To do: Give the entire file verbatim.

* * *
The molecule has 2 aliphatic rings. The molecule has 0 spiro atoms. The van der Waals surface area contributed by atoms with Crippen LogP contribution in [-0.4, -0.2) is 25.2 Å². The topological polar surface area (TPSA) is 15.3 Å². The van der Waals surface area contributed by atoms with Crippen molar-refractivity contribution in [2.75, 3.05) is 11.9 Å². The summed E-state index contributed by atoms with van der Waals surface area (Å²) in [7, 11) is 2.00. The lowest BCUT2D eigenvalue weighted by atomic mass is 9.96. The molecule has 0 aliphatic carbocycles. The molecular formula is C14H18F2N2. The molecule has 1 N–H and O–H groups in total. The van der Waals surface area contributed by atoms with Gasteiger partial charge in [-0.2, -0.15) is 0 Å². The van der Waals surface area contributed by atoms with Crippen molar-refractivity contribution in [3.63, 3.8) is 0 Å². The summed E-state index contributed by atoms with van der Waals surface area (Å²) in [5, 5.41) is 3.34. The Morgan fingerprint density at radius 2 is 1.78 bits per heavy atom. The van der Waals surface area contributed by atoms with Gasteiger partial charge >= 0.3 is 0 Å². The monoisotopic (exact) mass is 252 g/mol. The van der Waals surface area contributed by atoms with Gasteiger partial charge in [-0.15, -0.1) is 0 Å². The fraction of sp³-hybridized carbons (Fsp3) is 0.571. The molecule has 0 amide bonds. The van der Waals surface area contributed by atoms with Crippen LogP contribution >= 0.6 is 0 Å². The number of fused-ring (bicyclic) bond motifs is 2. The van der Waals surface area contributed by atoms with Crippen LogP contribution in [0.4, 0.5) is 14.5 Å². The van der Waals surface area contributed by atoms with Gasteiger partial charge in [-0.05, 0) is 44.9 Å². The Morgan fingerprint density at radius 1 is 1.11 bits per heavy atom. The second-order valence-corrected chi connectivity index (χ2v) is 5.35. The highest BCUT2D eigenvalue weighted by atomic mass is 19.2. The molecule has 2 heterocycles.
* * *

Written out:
The molecule has 2 aliphatic rings. The molecule has 0 spiro atoms. The van der Waals surface area contributed by atoms with Crippen LogP contribution in [-0.4, -0.2) is 25.2 Å². The topological polar surface area (TPSA) is 15.3 Å². The van der Waals surface area contributed by atoms with Crippen molar-refractivity contribution in [2.75, 3.05) is 11.9 Å². The summed E-state index contributed by atoms with van der Waals surface area (Å²) in [7, 11) is 2.00. The lowest BCUT2D eigenvalue weighted by atomic mass is 9.96. The molecule has 0 aliphatic carbocycles. The molecular formula is C14H18F2N2. The molecule has 1 N–H and O–H groups in total. The van der Waals surface area contributed by atoms with Gasteiger partial charge in [-0.2, -0.15) is 0 Å². The van der Waals surface area contributed by atoms with Crippen molar-refractivity contribution in [3.63, 3.8) is 0 Å². The summed E-state index contributed by atoms with van der Waals surface area (Å²) in [5, 5.41) is 3.34. The Morgan fingerprint density at radius 2 is 1.78 bits per heavy atom. The van der Waals surface area contributed by atoms with Gasteiger partial charge >= 0.3 is 0 Å². The monoisotopic (exact) mass is 252 g/mol. The van der Waals surface area contributed by atoms with Gasteiger partial charge in [-0.15, -0.1) is 0 Å². The fraction of sp³-hybridized carbons (Fsp3) is 0.571. The molecule has 0 amide bonds. The van der Waals surface area contributed by atoms with Crippen LogP contribution >= 0.6 is 0 Å². The number of fused-ring (bicyclic) bond motifs is 2. The van der Waals surface area contributed by atoms with Crippen LogP contribution in [0.4, 0.5) is 14.5 Å². The van der Waals surface area contributed by atoms with Gasteiger partial charge in [-0.05, 0) is 44.9 Å². The Morgan fingerprint density at radius 1 is 1.11 bits per heavy atom. The second-order valence-corrected chi connectivity index (χ2v) is 5.35. The highest BCUT2D eigenvalue weighted by atomic mass is 19.2. The molecule has 2 heterocycles.